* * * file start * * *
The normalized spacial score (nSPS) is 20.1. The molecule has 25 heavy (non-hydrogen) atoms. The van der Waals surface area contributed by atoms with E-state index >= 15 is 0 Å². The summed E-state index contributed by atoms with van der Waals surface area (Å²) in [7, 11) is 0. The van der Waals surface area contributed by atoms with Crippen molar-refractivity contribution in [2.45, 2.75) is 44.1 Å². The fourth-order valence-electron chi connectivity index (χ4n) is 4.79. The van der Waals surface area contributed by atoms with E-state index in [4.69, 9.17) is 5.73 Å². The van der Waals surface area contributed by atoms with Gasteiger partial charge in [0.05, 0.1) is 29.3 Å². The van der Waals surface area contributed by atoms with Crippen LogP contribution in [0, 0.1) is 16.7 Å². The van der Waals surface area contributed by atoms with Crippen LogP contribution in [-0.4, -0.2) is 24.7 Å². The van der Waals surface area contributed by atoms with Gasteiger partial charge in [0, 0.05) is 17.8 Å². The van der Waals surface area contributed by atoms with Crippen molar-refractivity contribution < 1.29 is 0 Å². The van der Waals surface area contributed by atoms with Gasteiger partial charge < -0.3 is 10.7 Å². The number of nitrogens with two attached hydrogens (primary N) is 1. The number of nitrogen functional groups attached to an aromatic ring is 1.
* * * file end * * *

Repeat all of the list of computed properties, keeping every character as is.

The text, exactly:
The normalized spacial score (nSPS) is 20.1. The molecule has 25 heavy (non-hydrogen) atoms. The van der Waals surface area contributed by atoms with E-state index >= 15 is 0 Å². The summed E-state index contributed by atoms with van der Waals surface area (Å²) in [7, 11) is 0. The van der Waals surface area contributed by atoms with Crippen molar-refractivity contribution in [2.45, 2.75) is 44.1 Å². The fourth-order valence-electron chi connectivity index (χ4n) is 4.79. The van der Waals surface area contributed by atoms with E-state index in [4.69, 9.17) is 5.73 Å². The van der Waals surface area contributed by atoms with Gasteiger partial charge in [0.05, 0.1) is 29.3 Å². The van der Waals surface area contributed by atoms with Crippen LogP contribution in [0, 0.1) is 16.7 Å². The van der Waals surface area contributed by atoms with Crippen LogP contribution in [-0.4, -0.2) is 24.7 Å². The van der Waals surface area contributed by atoms with Gasteiger partial charge in [0, 0.05) is 17.8 Å². The van der Waals surface area contributed by atoms with Crippen molar-refractivity contribution < 1.29 is 0 Å². The van der Waals surface area contributed by atoms with Gasteiger partial charge < -0.3 is 10.7 Å². The number of nitrogens with two attached hydrogens (primary N) is 1. The number of nitrogen functional groups attached to an aromatic ring is 1.